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Cincinnati Wasn't Always This Bad Off

Photo Credit: Patrick Smith/Getty Images

Welcome to the Deadspin 25, a college football poll that strives to be more democratic and less useless than every other preseason poll. Leading up to the college football season kickoff, we will give you previews of the 25 teams that you, the readers, voted to be most worthy of writing about. Now, No. 2 Cincinnati. 

Believe it or not, there once was a time, not too long ago, during which seeing Cincinnati pop up on their non-conference slate struck more dread than relief into the hearts of Power Five ADs and coaches.


Since the turn of the century, the Bearcats have employed some of the biggest names in the college football coaching scene, hiring the likes of Mark Dantonio, Brian Kelly, Butch Jones, and even staging the last act of Tommy Tuberville. But for three years now, the national college football community has hardly had to give thought to Cincinnati, save the cruel, fleeting moments in which the Bearcats thought the Big 12 would actually expand and take them in.

From 2007 to 2014, Cincinnati dipped under nine wins just once (it was Jones’s first season; he bounced back with a pair of 10-win years that earned him his current job at Tennessee). The Bearcats have since been trying to regain the elite status they attained under Kelly—in the matter of one offseason, he took a program that had leveled out at around seven wins in Conference USA and crushed what remained of the Big East, compiling a three-year run that ended with a combined 33 wins and an appearance in the 2009 Sugar Bowl (they got creamed by Tim Tebow). Jones followed up Kelly’s run with an admirable one of his own, winning 23 games in three seasons and then bolting for Knoxville.

Unfortunately for Cincinnati, in opting for an established candidate like Tuberville over the likes of another hungry up-and-comer, the Bearcats quickly fell to pieces, going from a pair of nine-win years to a combined 11 wins over his last two seasons. Tuberville’s resignation marked the first time since its C-USA days that Cincinnati had lost a coach for any other reason than a big-time school making a better offer. This opening was performance-based, and Cincinnati, while making ground, is still saddled with the same issues it had under Tuberville; the only difference is that they reverted back to their old hiring formula.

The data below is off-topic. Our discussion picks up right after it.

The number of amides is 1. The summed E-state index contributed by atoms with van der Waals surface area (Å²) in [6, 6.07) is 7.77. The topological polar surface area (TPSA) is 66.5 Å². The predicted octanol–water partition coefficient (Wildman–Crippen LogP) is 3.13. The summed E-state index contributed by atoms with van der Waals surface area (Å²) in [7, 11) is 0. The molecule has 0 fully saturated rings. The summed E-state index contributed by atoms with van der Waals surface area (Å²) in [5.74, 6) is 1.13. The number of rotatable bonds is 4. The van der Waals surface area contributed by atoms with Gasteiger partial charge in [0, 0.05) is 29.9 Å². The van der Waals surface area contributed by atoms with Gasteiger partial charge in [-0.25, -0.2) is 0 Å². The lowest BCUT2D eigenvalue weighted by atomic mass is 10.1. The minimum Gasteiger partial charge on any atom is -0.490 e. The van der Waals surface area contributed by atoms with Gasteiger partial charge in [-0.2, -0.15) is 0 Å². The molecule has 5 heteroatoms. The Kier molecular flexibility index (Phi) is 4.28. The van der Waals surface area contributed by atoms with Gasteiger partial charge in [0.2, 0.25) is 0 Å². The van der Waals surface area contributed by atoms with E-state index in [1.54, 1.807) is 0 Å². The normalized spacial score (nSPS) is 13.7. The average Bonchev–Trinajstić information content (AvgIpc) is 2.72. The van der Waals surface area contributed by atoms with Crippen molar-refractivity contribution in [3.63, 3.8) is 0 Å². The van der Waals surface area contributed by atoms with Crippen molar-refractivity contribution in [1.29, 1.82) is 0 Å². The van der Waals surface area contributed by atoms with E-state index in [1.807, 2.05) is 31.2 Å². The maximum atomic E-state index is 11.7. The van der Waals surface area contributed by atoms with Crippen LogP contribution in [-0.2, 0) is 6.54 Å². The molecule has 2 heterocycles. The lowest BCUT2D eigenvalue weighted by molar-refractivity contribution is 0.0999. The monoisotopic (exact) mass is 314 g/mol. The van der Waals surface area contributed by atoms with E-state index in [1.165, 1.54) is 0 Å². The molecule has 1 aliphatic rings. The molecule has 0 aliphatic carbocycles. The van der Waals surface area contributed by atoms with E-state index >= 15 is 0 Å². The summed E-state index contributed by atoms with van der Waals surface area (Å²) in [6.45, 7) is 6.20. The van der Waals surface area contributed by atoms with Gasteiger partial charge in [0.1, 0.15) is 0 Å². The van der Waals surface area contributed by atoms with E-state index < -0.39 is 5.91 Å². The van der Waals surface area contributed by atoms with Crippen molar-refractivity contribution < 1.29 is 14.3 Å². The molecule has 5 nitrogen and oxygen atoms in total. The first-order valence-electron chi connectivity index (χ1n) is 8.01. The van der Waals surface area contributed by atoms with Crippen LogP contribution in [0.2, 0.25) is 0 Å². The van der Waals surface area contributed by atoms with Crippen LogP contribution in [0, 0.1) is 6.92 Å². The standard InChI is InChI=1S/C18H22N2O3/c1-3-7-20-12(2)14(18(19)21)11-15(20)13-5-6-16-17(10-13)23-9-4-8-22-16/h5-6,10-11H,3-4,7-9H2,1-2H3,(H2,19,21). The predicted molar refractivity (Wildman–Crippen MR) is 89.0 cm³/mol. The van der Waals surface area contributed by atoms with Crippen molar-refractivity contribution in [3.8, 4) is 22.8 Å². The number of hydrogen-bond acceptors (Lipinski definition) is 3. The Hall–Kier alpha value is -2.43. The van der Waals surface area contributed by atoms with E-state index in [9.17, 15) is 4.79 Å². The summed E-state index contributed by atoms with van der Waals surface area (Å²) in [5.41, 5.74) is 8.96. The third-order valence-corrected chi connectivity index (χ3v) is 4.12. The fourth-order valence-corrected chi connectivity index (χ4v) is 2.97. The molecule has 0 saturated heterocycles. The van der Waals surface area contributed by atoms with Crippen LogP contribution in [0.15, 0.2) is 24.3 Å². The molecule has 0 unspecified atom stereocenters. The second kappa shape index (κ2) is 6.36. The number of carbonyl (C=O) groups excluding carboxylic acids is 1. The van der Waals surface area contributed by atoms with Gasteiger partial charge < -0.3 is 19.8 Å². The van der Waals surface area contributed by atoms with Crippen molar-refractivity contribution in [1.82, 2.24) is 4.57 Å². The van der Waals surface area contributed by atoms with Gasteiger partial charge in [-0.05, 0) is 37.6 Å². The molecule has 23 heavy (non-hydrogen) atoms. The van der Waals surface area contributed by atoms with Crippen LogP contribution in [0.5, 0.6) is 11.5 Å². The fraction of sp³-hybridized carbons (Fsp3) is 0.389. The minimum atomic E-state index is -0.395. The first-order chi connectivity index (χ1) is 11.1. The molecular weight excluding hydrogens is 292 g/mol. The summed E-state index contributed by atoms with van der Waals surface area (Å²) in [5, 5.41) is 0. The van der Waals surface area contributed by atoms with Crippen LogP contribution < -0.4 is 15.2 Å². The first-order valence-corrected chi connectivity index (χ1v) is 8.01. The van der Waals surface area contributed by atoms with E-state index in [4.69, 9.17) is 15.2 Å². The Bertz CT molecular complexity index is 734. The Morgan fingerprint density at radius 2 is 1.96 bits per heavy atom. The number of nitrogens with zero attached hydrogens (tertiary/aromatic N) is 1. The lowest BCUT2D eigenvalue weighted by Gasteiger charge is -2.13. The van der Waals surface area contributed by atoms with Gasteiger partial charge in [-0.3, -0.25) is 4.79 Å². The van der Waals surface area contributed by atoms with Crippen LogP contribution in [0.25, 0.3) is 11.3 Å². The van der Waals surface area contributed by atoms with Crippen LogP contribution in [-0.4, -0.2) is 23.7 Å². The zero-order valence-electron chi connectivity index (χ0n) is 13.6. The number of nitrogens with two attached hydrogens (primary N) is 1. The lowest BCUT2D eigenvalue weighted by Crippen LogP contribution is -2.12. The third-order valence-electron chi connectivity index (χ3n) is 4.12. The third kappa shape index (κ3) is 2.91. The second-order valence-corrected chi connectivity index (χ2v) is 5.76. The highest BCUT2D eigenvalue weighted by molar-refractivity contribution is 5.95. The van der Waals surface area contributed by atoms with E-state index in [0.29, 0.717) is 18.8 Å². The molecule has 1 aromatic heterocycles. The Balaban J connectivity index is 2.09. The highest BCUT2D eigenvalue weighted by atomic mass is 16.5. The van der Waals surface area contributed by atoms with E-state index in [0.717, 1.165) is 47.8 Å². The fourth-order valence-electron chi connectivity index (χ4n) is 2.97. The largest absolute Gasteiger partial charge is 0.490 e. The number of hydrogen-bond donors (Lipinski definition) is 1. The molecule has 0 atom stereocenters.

Luke Fickell was born, raised, and schooled in Columbus, Ohio—he started 50 straight games at nose guard for the Buckeyes before joining the program as a grad assistant. Starting in 2002, he spent nine years working his way up the ladder at Ohio State before Jim Tressel’s departure, which left him named interim coach for the 2011 season. He led the Buckeyes to a 6-7 finish, which, combined with his past work, was good enough for Urban Meyer to keep him around and name him co-defensive coordinator in 2014. After two years of leading the Buckeyes defense, Fickell decided it was finally time to fly the coop; through four games, I can’t say for certain this was the best team for him to strike out on his own over.


One of the most frustrating things about Tuberville’s final season in 2016 was his indecisiveness regarding the quarterback situation. See, last year, Cincy had three guys that were all somewhere in the Meh-to-Fine range, and rather than use the offseason to determine who’d be the best fit, Tuberville used the whole damn season as a tryout, starting Hayden Moore, Ross Trail, and Gunner Kiel multiple times and never announcing who the starter would be until the last minute. Maybe this stumped defenses for the first couple plays on the opening drive, but the only noticeable effect this had on the offense was the creation of a disjointed attack. None of the quarterbacks were able to find their footing and the offense ended up being one of the weakest in all of college football—the Bearcats finished the year ranked 123rd in the nation in scoring, posting just 19.3 points per game

Hoping to remedy this, Fickell went out this past January and hired away Notre Dame offensive coordinator Mike Denbrock to run the Bearcats attack. Thankfully, Denbrock and Fickell were able to reach a conclusion on the starter question, siding with Moore before the start of the season—while Trail reportedly had a solid spring outing and the overall better arm, Moore had him beat in turnovers and experience. And through four games and two losses, that decision, for better or worse, has been the one Cincinnati’s stuck with, as Moore is the only Bearcats player to have thrown a pass this year.